Most importantly however is that they will abrogate their responsibility of seizing the historic moment which is now upon us which demands that we all unite in a national broad-based coalition to fight and vanquish the common enemy, Jagdeo and his ruthless and avaricious cabal of plunderers of the land.
Guyanese products in Toronto
I express my disappointment at the Agriculture (or Marketing?) sector of Guyana. For the last three years I have been living in Toronto and always check for Guyanese products in the supermarkets, so that I can support the local farmers. In three years I have managed to see Guyanese rice once, about 2 ½ years ago.
The West Indian/Guyanese stores usually carry a little bit of the Guyanese produce. Upon closer examination, most of them are made in Canada e.g. casareep, plantain chips, essences, etc. I have never seen any top class pepper sauce here from Guyana.
The Toronto area has a larger potential market share than Guyana itself. Yet the potential markets remain just that, potential. My guess is that there are more than one million people of Guyanese heritage who lives in and around Toronto.
Recently, I became excited, when my wife told me that at a large supermarket there was a number of Guyanese produce – golden apples, bread nut (katahar), breadfruit, bora, boulanger, plantains, etc. I could not contain myself.
I immediately left for the supermarket. Here is my disappointment: the golden apples, breadnut and breadfruit came from Jamaica. The bora came from the Dominican Republic, the Dominican Republic of all places!! The local people do not use bora there!! The plantain was from Guatemala. All of these things were labeled Guyanese!! My guess is that some trader wanted to bring these things here from Guyana but the supply was non-existent or erratic, or flights were not available to bring them out.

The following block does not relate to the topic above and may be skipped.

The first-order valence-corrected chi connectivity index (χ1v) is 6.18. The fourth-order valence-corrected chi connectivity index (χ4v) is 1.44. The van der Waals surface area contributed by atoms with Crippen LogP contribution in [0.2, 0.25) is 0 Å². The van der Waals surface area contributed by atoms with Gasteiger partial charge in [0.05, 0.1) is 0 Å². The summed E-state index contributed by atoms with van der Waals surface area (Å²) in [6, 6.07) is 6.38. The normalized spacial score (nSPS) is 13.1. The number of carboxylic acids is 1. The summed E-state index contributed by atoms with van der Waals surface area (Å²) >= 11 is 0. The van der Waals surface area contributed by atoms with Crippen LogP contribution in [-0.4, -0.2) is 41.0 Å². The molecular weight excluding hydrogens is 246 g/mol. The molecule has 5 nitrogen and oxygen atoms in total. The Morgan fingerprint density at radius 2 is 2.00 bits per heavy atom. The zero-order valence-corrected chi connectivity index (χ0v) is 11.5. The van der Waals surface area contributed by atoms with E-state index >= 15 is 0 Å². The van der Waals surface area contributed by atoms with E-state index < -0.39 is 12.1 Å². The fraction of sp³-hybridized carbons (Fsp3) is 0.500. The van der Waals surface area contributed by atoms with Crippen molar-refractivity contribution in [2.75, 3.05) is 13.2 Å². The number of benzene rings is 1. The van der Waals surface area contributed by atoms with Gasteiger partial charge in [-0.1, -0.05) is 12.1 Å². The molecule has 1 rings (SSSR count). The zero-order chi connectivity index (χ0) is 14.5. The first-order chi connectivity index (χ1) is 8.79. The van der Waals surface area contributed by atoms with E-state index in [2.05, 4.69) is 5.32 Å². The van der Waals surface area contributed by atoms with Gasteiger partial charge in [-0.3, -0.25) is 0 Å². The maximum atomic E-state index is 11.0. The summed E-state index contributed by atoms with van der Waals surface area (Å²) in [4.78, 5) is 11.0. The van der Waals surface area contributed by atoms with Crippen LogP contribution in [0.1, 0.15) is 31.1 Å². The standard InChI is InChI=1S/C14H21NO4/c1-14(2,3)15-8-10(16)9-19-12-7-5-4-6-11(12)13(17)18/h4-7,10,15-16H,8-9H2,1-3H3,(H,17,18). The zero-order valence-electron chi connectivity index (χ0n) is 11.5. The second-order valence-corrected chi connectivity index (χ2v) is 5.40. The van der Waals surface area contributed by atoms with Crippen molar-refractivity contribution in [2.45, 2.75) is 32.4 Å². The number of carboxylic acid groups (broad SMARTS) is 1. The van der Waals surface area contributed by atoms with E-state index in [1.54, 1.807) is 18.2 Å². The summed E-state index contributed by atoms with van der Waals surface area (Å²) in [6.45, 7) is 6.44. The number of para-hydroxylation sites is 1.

I stood there and shook my head. I was hoping that the Agriculture sector was changing. How stupid was I? Guyana would never change under the people we have managing it. Is it so difficult to explore the opportunities that abound here in Toronto?
I know it is not for a lack of production. I had a neighbour who wanted to export wiri-wiri pepper to Toronto while I was in Guyana. He had the supply from the Mahaica farmers. He asked me for help, since he knew I was working with the Ministry of Agriculture. I know the head of the New GMC. I arranged a meeting with them. Today, four years on, my neighbour managed one batch of exports. He could not get flights to send out his produce. Right now when you get wiri-wiri pepper it is CDN $6 to $12 a pound!!
I will be here in Toronto for the rest of my life. I am waiting to see the Guyanese produce, of high quality, that actually comes from Guyana. Start with the Guyanese rice and sugar. I also buy sugar from Jamaica. The Guyanese quality is better. But we do not get it here. Something is very wrong in Guyana.